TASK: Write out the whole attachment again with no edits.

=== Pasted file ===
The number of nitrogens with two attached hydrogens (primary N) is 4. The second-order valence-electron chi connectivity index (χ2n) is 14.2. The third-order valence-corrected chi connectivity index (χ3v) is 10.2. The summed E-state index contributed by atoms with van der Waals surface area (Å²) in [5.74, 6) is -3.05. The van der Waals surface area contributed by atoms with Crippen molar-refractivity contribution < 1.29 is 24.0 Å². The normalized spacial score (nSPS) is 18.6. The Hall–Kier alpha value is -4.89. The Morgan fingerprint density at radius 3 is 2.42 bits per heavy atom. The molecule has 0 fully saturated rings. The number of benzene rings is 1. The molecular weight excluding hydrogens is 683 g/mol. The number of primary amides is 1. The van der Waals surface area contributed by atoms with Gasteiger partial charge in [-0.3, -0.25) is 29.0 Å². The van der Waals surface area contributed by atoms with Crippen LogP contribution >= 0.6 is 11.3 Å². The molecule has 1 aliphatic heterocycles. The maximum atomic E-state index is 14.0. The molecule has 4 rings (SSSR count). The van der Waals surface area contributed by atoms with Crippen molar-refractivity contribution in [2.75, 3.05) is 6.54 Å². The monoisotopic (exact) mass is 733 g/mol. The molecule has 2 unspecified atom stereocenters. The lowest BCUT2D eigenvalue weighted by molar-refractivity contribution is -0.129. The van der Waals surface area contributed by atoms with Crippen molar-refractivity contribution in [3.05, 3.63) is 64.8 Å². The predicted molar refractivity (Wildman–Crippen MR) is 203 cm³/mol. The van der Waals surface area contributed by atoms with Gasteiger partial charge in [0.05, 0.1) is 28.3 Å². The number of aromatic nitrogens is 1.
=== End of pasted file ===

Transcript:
The number of nitrogens with two attached hydrogens (primary N) is 4. The second-order valence-electron chi connectivity index (χ2n) is 14.2. The third-order valence-corrected chi connectivity index (χ3v) is 10.2. The summed E-state index contributed by atoms with van der Waals surface area (Å²) in [5.74, 6) is -3.05. The van der Waals surface area contributed by atoms with Crippen molar-refractivity contribution < 1.29 is 24.0 Å². The normalized spacial score (nSPS) is 18.6. The Hall–Kier alpha value is -4.89. The Morgan fingerprint density at radius 3 is 2.42 bits per heavy atom. The molecule has 0 fully saturated rings. The number of benzene rings is 1. The molecular weight excluding hydrogens is 683 g/mol. The number of primary amides is 1. The van der Waals surface area contributed by atoms with Gasteiger partial charge in [-0.3, -0.25) is 29.0 Å². The van der Waals surface area contributed by atoms with Crippen LogP contribution >= 0.6 is 11.3 Å². The molecule has 1 aliphatic heterocycles. The maximum atomic E-state index is 14.0. The molecule has 4 rings (SSSR count). The van der Waals surface area contributed by atoms with Crippen molar-refractivity contribution in [2.75, 3.05) is 6.54 Å². The monoisotopic (exact) mass is 733 g/mol. The molecule has 2 unspecified atom stereocenters. The lowest BCUT2D eigenvalue weighted by molar-refractivity contribution is -0.129. The van der Waals surface area contributed by atoms with Crippen molar-refractivity contribution in [3.05, 3.63) is 64.8 Å². The predicted molar refractivity (Wildman–Crippen MR) is 203 cm³/mol. The van der Waals surface area contributed by atoms with Gasteiger partial charge in [0.05, 0.1) is 28.3 Å². The number of aromatic nitrogens is 1.